To get a position in academia, I'd say a qualified "yes". To get a position in industry, I'd say probably not.
My advice would be to get in the best program you can get into where there's at least two people who are doing something you're interested in. Also, keep in mind that an overall rating doesn't mean much because chemistry is a very broad discipline and no university is the best at everything. For instance, MIT or Harvard may be the best rated programs in the country but if I wanted to go somewhere for polymer science, I'd probably strongly consider the University of Akron, which almost certainly doesn't show up on any "Top 10 Chemistry Programs" list. It all depends on what you really want to do, and going to a school just because it earned a high ranking in US News and World Report doesn't make a whole lot of sense if nothing being done there interests you. One other final thing to consider: my perception is that the higher ranked the program, the more fundamental it is in the type of research that is being done there. Industry typically involves very applied science. So you may actually find that the higher rated programs actually prepare you worse for a job in Industry than some programs that are more geared toward applied chemistry. You'll find the latter at the big state schools, that offer focuses in polymer science, food science, analytical chemistry, agricultural science, and so forth - disciplines that can be hard to find at the so-called elite universities. I don't think that's a hard and fast rule, but it's something to consider.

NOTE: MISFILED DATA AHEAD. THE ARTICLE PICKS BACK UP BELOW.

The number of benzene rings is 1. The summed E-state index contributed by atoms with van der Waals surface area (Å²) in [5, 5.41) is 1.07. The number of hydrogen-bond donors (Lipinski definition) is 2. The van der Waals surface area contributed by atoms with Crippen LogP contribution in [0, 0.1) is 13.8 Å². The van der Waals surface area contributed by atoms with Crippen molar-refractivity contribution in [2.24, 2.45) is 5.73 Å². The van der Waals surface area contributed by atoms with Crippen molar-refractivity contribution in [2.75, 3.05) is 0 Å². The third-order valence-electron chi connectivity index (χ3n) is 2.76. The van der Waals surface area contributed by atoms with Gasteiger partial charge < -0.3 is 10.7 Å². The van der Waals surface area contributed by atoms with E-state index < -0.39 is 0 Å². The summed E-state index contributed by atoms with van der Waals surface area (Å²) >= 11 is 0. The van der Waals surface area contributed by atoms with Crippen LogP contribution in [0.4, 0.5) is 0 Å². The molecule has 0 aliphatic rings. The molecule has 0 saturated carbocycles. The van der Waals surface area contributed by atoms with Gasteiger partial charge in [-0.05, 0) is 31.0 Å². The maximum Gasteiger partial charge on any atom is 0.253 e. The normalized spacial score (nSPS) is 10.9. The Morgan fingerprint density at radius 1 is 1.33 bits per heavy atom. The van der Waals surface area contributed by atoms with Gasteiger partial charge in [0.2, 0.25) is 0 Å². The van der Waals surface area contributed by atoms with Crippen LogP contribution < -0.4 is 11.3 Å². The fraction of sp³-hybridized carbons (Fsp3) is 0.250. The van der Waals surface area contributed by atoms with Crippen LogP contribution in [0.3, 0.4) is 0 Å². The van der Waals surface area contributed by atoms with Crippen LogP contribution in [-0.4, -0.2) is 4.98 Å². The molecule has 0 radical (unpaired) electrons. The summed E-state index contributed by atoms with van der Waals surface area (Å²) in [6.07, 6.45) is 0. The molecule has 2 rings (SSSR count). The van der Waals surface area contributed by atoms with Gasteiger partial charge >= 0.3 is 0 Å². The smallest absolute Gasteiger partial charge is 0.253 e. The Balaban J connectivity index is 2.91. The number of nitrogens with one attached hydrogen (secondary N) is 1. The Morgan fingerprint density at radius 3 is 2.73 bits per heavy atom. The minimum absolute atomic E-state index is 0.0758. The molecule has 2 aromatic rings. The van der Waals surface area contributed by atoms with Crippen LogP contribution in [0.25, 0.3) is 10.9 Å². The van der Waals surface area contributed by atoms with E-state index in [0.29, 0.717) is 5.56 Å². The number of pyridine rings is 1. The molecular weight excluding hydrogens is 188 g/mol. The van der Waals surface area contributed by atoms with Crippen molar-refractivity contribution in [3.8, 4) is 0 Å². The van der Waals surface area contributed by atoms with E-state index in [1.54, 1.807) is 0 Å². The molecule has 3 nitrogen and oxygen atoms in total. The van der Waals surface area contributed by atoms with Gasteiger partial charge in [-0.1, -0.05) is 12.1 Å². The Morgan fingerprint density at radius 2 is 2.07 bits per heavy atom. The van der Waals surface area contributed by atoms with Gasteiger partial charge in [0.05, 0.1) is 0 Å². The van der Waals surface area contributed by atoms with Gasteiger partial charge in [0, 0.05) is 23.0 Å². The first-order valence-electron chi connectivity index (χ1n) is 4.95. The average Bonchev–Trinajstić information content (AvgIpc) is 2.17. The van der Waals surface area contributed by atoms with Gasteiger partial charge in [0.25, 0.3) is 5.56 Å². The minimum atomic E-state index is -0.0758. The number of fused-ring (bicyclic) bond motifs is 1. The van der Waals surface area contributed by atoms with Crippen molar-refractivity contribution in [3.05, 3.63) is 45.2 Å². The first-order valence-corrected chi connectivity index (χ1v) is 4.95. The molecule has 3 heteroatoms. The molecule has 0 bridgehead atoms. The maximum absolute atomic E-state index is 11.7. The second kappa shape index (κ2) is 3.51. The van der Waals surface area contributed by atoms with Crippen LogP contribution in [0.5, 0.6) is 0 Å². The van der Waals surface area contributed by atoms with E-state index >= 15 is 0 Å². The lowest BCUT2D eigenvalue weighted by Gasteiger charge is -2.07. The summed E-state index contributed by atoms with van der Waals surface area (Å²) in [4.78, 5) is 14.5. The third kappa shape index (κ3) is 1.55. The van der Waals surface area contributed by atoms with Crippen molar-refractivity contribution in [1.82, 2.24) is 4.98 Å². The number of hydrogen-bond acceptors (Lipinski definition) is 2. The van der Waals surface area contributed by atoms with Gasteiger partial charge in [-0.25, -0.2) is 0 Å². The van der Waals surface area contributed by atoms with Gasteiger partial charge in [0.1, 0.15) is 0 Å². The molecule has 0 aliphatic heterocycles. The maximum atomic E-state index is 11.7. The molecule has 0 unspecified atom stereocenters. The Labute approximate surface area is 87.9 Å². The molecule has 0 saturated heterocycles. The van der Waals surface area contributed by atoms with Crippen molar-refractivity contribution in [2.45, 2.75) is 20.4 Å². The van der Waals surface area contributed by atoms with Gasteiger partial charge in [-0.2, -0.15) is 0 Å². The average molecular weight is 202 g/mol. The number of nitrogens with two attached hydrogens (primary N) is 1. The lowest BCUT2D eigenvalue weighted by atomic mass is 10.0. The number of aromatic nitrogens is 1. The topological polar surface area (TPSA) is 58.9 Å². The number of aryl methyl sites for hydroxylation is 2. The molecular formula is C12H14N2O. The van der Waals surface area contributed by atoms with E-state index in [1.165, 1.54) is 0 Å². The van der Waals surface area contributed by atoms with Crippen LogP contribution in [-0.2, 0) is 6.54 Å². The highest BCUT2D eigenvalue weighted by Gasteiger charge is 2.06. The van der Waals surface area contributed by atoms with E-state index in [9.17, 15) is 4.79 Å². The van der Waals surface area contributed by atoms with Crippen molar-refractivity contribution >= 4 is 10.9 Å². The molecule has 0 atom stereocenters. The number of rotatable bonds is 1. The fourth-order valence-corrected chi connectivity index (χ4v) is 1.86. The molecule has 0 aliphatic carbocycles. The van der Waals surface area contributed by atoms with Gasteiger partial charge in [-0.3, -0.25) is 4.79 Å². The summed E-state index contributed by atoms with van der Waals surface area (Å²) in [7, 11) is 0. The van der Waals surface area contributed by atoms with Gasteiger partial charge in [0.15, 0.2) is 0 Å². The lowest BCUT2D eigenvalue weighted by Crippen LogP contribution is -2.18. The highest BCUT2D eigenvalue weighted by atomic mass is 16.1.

Btw, I'm not out to knock the top tier universities. There's a reason they are rated well. Your decision just needs to be contextualized for your personal plans. In other words, rating is just a number and just because a school is regarded as "The Best" doesn't mean it's the best choice for you.